Pain Reduction with Hypnosis – Is it Real?
Today let’s look at a study that evaluates whether pain reduction using hypnosis is a “real” experience. I get the question all the time . . . . “Is stuff going on in the pain centers of the brain or is it just my imagination?”
I did a podcast episode on this as well – Chronic Pain – Part 3 – Is that “Real” or “Just how I Feel?” that talks about three different studies that use physiological measures of pain to see what’s happening in the body during hypnosis.
But today I want to look at this study: “The Neurophysiology of Pain Perception and Hypnotic Analgesia: Implications for Clinical Practice” by Mark P. Jensen Ph.D., American Journal of Clinical Hypnosis, 51:2, 123-148, https://doi.org/10.1080/00029157.2008.10401654
This study makes clear that there is no “pain center” in the brain. The brain is not simply a passive recipient of messages from the outside or inside of the body. Instead, multiple systems and integrated networks work together to create the global experience of what we call “pain.” There are about 15 systems involved in creating this experience. That’s a lot! Some of the major systems that are involved are:
- Spinal Mechanisms
- Supraspinal (Above the Spine) Mechanisms
- Somatosensory cortex
- Anterior cingulate cortex
- Insula (part of the neocortex)
- Prefrontal cortex
There are receptors that trigger information which are called nociceptors. Nociceptors can be more or less sensitized, are exceedingly complex, and can change as a function of the factors above.
What this means is that how someone experiences pain and how someone DECREASES the experience of pain is very individual. When they put people under brain scans though, they do know that with hypnosis . . .
“Similar brain areas became active following both noxious stimulation and hypnotic suggestions for pain, including the thalamus, ACC, midanterior insula, and parietal and prefrontal cortex. This research is striking in that it shows that hypnotic suggestions without physical stimulation can create reports of sensations (in this case, pain), and that the brain responds as if the sensations were real (see also Kosslyn, Thompson, Costantini-Ferrando, Alpert, & Spiegel, 2000, for similar findings concerning the perception of color).”
If people can create the sensations of pain with hypnosis, they can also create more comfortable sensations! When they looked at this, the authors found that even just creating a “safe place” with imagery led to decrease in someone’s experience of pain for hours after working with the hypnotherapist.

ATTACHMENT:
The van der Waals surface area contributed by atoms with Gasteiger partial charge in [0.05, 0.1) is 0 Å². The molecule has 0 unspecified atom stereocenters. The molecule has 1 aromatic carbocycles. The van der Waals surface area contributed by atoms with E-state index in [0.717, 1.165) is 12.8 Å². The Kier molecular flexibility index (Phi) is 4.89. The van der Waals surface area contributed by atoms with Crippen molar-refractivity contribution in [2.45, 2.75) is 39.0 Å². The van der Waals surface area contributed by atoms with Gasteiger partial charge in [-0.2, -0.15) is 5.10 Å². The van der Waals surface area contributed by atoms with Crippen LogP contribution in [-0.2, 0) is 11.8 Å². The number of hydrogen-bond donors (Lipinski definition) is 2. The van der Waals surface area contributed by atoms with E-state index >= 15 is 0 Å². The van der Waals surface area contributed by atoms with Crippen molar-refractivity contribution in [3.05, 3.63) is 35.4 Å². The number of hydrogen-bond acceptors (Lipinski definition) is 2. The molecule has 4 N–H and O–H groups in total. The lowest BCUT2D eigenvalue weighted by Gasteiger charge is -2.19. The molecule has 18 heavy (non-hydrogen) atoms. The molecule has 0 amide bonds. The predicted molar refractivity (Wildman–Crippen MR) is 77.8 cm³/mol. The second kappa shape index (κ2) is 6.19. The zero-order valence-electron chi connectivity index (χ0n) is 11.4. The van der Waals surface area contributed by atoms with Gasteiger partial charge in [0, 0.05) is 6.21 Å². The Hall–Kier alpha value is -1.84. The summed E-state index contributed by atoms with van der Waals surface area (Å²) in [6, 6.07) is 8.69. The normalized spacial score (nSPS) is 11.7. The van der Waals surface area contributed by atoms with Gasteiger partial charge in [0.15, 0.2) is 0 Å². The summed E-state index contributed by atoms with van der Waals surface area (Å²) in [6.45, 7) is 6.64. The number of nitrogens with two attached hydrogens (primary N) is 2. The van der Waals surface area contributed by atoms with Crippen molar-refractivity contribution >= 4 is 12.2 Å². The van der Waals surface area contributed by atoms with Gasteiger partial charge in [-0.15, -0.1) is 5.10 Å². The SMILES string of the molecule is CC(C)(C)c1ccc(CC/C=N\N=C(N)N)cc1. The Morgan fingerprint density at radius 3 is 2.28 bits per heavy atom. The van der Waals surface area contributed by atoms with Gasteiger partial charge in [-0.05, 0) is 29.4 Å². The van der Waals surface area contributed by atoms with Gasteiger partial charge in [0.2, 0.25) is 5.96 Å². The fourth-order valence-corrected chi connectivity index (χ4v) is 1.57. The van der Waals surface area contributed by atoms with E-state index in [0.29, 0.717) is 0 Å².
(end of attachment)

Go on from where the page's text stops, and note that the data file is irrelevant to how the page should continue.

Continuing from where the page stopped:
What that means is that you can learn this skill and then apply it at home as well to decrease your own perception of pain with something as simple as imagining a “safe place.” Having said that, what the authors recommend for longer-term pain relief is
“’hypnotic analgesia’ is not a single treatment that affects pain via a single underlying physiological mechanism. Instead, different hypnotic suggestions appear to affect pain experience via their effects on different neurophysiological processes and sites.”
To translate, what type of work we do with hypnosis depends on how and where you’re experiencing pain. Whether and how you experience pain as global (all over) or local (just in one area) is also important. They go into quite a lot of depth in the article about the different techniques to use depending on how the patient is experiencing pain and what systems those techniques affect. I find brain studies so amazing in their ability to give us the information we need to do better treatment.
Who wants to be addicted to pain medication?
I don’t truly believe anyone does. I think people find themselves addicted by accident, due to an accident or a chronic condition that causes pain. And they don’t know what to do other than try to manage the pain with medication. When they try to wean off of it even, their bodies (and brains!) freak out and they don’t have any other mechanisms to help themselves with.
This is where hypnosis comes in and brain studies about hypnosis. The effect is real. The brain actually sees and feels hypnosis as a pain reducer. And then it reacts as it would to pain medication, by reducing someone’s experience of pain.
I specialize in hypnosis for anxiety and chronic conditions. Although my office is in Broward county and the Fort Lauderdale / South Florida area, I work with people all over the world. To see if we’re a good fit to work together, schedule your free consultation at 954-309-9071.
Yours in health,